MENLO PARK — Dozens of ham radio operators invaded Bedwell Bayfront Park Saturday with a fleet of mobile broadcasting stations and towering portable antennas for national Amateur Radio Field Day.
At 11 a.m. sharp, members of the Palo Alto Amateur Radio Association settled down in four different field stations and began to contact thousands of other stations across North America. It is a combination test of readiness to assist in disasters and a competition to see who could make the most contacts.
"This is the biggest ham radio event of the year," said Doug Teter, an association member who coordinates the local event. It is sponsored nationally by the Amateur Radio Relay League, a 160,000-member ham radio association.
Teter said the exercise "is principally about getting us practice in deploying our equipment in the field in unusual and less than optimal settings. It makes it a little more challenging. There are no fixed facilities, no power, no water. The whole thing runs on portable generators."
Last year, the Palo Alto association scored first in its class across the nation with more than 5,000 contacts, third overall in California and ninth overall in the U.S. The group hoped to repeat that victory this year, "or improve on it," Teter said.
Four different antennas were scattered inside a 1,000-foot perimeter, according to the rules of the competition. Two transmitters were for voice communication, and two for Morse Code. A small computer-controlled antenna on a mobile satellite tracking station also scanned the skies for a polar-orbiting satellite to make contact with other ground stations.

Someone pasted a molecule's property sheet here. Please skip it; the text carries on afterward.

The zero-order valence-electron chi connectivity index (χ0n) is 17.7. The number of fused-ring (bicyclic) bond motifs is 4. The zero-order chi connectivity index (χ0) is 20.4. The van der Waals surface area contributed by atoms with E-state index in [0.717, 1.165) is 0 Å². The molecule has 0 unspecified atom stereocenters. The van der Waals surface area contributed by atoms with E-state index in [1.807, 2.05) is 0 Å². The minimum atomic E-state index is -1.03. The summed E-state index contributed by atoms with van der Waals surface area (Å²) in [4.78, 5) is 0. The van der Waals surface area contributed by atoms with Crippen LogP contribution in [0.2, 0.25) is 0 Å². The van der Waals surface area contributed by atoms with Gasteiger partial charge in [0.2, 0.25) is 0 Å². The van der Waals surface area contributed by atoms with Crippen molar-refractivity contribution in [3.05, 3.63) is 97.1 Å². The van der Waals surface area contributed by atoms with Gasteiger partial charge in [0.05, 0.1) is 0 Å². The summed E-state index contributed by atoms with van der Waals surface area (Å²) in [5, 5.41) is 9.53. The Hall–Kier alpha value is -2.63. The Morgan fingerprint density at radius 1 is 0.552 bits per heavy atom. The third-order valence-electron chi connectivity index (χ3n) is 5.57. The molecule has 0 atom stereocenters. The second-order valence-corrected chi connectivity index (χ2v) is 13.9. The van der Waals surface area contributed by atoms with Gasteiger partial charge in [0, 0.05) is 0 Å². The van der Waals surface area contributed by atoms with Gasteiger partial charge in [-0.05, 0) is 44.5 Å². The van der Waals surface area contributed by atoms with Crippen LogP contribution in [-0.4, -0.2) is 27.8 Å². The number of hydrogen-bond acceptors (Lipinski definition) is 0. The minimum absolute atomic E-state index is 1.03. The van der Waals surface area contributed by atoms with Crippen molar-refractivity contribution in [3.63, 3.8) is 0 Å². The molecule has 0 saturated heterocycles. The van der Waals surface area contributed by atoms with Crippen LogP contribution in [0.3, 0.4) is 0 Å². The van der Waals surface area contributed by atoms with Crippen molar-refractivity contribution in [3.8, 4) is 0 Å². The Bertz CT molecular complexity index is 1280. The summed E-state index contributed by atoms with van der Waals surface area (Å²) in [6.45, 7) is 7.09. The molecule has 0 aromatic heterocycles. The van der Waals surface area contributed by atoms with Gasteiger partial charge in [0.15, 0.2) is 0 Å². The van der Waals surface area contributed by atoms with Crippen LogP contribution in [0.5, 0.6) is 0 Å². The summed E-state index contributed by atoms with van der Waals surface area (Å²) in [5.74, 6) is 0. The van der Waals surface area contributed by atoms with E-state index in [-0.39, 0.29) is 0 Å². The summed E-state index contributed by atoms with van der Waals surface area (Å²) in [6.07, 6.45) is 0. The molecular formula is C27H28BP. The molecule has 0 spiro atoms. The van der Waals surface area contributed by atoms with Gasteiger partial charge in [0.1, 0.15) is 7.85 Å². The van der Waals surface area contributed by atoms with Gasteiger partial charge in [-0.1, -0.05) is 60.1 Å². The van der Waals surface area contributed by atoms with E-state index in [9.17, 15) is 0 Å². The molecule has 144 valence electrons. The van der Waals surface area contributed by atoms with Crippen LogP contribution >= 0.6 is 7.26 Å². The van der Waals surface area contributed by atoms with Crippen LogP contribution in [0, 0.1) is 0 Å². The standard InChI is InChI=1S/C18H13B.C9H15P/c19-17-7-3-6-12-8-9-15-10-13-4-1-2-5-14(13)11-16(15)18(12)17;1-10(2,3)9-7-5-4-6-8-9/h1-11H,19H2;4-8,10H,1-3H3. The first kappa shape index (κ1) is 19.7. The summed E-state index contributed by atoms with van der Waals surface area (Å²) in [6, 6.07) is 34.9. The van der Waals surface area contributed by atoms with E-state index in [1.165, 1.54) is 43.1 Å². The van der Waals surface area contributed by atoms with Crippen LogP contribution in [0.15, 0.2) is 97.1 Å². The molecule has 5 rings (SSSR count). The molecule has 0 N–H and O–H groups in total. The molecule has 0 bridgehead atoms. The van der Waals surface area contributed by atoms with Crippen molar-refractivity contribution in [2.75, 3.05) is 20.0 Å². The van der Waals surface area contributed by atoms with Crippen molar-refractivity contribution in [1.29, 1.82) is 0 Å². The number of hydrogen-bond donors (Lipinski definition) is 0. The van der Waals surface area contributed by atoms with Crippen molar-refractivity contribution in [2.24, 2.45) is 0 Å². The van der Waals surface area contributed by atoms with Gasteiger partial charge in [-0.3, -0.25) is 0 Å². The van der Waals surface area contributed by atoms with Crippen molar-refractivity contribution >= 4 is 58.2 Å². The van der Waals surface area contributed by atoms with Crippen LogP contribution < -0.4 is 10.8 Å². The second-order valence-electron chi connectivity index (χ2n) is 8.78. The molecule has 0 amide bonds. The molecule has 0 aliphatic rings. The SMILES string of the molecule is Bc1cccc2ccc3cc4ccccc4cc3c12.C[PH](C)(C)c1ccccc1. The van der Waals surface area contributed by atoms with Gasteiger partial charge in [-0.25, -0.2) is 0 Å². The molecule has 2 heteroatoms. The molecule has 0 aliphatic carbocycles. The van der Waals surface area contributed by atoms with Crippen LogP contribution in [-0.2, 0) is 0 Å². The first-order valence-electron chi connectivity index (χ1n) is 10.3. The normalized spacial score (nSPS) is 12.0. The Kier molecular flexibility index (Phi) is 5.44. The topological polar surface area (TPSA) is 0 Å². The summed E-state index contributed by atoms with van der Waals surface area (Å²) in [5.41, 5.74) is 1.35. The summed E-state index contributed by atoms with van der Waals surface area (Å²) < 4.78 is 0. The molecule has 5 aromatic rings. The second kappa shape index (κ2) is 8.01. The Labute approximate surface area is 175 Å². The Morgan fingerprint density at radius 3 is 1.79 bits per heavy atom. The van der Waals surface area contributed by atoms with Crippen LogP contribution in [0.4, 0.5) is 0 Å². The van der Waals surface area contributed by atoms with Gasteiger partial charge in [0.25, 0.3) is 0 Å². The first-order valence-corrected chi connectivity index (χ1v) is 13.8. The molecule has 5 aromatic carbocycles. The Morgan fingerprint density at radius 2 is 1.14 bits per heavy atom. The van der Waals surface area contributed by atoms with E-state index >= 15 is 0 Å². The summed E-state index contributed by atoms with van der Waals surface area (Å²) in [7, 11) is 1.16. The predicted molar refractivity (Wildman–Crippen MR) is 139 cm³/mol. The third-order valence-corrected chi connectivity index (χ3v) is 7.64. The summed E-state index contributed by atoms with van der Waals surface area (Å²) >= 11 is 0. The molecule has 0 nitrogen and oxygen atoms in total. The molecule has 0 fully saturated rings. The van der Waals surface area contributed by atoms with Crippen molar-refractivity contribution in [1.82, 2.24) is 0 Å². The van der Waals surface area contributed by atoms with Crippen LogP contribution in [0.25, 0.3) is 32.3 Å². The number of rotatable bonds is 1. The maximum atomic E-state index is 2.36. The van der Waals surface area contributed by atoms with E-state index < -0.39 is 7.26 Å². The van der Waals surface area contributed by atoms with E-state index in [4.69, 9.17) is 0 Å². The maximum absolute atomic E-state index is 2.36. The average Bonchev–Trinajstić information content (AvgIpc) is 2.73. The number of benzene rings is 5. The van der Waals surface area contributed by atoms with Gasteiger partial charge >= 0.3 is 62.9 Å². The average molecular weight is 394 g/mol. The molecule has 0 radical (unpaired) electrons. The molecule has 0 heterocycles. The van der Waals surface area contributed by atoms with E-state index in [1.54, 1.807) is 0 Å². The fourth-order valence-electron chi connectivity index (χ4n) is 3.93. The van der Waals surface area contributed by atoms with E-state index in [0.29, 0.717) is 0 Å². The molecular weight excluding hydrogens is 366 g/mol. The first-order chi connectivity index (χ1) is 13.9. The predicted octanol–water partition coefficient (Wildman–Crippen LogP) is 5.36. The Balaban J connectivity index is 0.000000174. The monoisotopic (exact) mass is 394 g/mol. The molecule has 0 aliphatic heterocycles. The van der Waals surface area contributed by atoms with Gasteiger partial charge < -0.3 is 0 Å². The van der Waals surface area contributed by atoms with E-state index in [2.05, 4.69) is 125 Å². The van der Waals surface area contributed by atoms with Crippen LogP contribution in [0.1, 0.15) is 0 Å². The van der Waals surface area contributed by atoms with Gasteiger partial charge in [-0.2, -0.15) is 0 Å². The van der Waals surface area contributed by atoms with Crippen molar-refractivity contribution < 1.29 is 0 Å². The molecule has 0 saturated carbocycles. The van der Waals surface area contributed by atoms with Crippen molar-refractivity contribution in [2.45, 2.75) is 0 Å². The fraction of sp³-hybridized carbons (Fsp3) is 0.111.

All the gear, the ham operators, their friends and the occasional curious jogger were gathered on top of the highest hill in the park. The site is between two salt flats, which help boost the signals. "It's almost like we have an amplifier," Teter said.
Field Day also helps promote the organization, said Jim Thielemann of Menlo Park. "People come by and ask questions," he said.
Professor Bob Iannucci from Carnegie Mellon Silicon Valley at NASA Ames Research Park in Mountain View was on hand with some of his master's and Ph.D. students, along with an acquaintance through church, Chongho Lee, who was recently licensed as a ham operator.
"Ham radio is a great thing," Iannucci said. "It's a great learning experience, and it serves the public."
While Field Day tests the emergency preparedness of ham clubs across the continent, the competition is key for the Palo Alto area chapter, according to its members.
"We're a bit into the contest side of things," said chapter president Kristen McIntyre, an Apple (AAPL) engineer who lives in Fremont. "We hope to talk to as many stations as we can across North America."
McIntyre, an expert in Morse Code, will spend all night Saturday tapping out messages from one of the mobile stations.
"I get on 40 meters (a radio band) and just plow through the night," she said. "Just feed me coffee."
The 24-hour exercise ends Sunday at 11 a.m.
"One of the best aspects of amateur radio is the people," McIntyre said. "I love the technology -- I'm an engineer, so it's my thing, but the people are fantastic."
The local radio association has about 180 members, she said, and 60 to 80 of them turn out for regular meetings in Palo Alto.
It meets on the first Friday of every month at the Cubberley Community Center in Palo Alto. Its website is http://paara.org.
Contact Pete Carey at 408-920-5419. Follow him on Twitter.com/petecarey